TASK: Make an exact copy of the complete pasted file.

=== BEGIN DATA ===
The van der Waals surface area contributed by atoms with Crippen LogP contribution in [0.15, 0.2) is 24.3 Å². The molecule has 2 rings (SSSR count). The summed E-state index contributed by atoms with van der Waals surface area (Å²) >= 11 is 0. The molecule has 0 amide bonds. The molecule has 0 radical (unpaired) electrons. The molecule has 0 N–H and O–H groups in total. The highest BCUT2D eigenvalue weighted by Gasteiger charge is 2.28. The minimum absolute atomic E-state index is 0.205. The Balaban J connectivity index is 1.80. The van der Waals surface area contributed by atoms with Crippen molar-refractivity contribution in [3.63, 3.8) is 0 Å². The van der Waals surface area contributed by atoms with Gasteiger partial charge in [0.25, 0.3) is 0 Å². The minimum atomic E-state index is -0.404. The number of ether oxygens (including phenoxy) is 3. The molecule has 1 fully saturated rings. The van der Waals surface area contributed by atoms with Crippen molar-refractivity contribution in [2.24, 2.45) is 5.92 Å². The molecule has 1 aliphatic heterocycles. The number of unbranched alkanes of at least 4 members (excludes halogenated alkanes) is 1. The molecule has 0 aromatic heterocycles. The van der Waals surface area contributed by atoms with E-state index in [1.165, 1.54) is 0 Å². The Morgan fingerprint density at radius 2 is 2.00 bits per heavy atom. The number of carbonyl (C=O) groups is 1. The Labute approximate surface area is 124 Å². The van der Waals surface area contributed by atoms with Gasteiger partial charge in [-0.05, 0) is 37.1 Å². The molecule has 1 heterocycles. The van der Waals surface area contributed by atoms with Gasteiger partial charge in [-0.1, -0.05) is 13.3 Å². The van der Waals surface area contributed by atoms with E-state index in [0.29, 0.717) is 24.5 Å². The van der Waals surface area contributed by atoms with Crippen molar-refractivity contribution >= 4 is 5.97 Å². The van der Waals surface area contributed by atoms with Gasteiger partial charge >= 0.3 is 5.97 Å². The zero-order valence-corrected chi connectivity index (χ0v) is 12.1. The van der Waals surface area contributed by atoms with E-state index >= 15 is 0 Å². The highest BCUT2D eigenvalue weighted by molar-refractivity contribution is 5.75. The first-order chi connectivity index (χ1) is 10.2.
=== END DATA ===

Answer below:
The van der Waals surface area contributed by atoms with Crippen LogP contribution in [0.15, 0.2) is 24.3 Å². The molecule has 2 rings (SSSR count). The summed E-state index contributed by atoms with van der Waals surface area (Å²) >= 11 is 0. The molecule has 0 amide bonds. The molecule has 0 radical (unpaired) electrons. The molecule has 0 N–H and O–H groups in total. The highest BCUT2D eigenvalue weighted by Gasteiger charge is 2.28. The minimum absolute atomic E-state index is 0.205. The Balaban J connectivity index is 1.80. The van der Waals surface area contributed by atoms with Crippen molar-refractivity contribution in [3.63, 3.8) is 0 Å². The van der Waals surface area contributed by atoms with Gasteiger partial charge in [0.25, 0.3) is 0 Å². The minimum atomic E-state index is -0.404. The number of ether oxygens (including phenoxy) is 3. The molecule has 1 fully saturated rings. The van der Waals surface area contributed by atoms with Crippen molar-refractivity contribution in [2.24, 2.45) is 5.92 Å². The molecule has 1 aliphatic heterocycles. The number of unbranched alkanes of at least 4 members (excludes halogenated alkanes) is 1. The molecule has 0 aromatic heterocycles. The van der Waals surface area contributed by atoms with E-state index in [1.165, 1.54) is 0 Å². The Morgan fingerprint density at radius 2 is 2.00 bits per heavy atom. The number of carbonyl (C=O) groups is 1. The Labute approximate surface area is 124 Å². The van der Waals surface area contributed by atoms with Gasteiger partial charge in [-0.05, 0) is 37.1 Å². The molecule has 1 heterocycles. The van der Waals surface area contributed by atoms with Gasteiger partial charge in [-0.1, -0.05) is 13.3 Å². The van der Waals surface area contributed by atoms with E-state index in [0.29, 0.717) is 24.5 Å². The van der Waals surface area contributed by atoms with Crippen molar-refractivity contribution >= 4 is 5.97 Å². The van der Waals surface area contributed by atoms with Gasteiger partial charge >= 0.3 is 5.97 Å². The zero-order valence-corrected chi connectivity index (χ0v) is 12.1. The van der Waals surface area contributed by atoms with E-state index >= 15 is 0 Å². The highest BCUT2D eigenvalue weighted by molar-refractivity contribution is 5.75. The first-order chi connectivity index (χ1) is 10.2.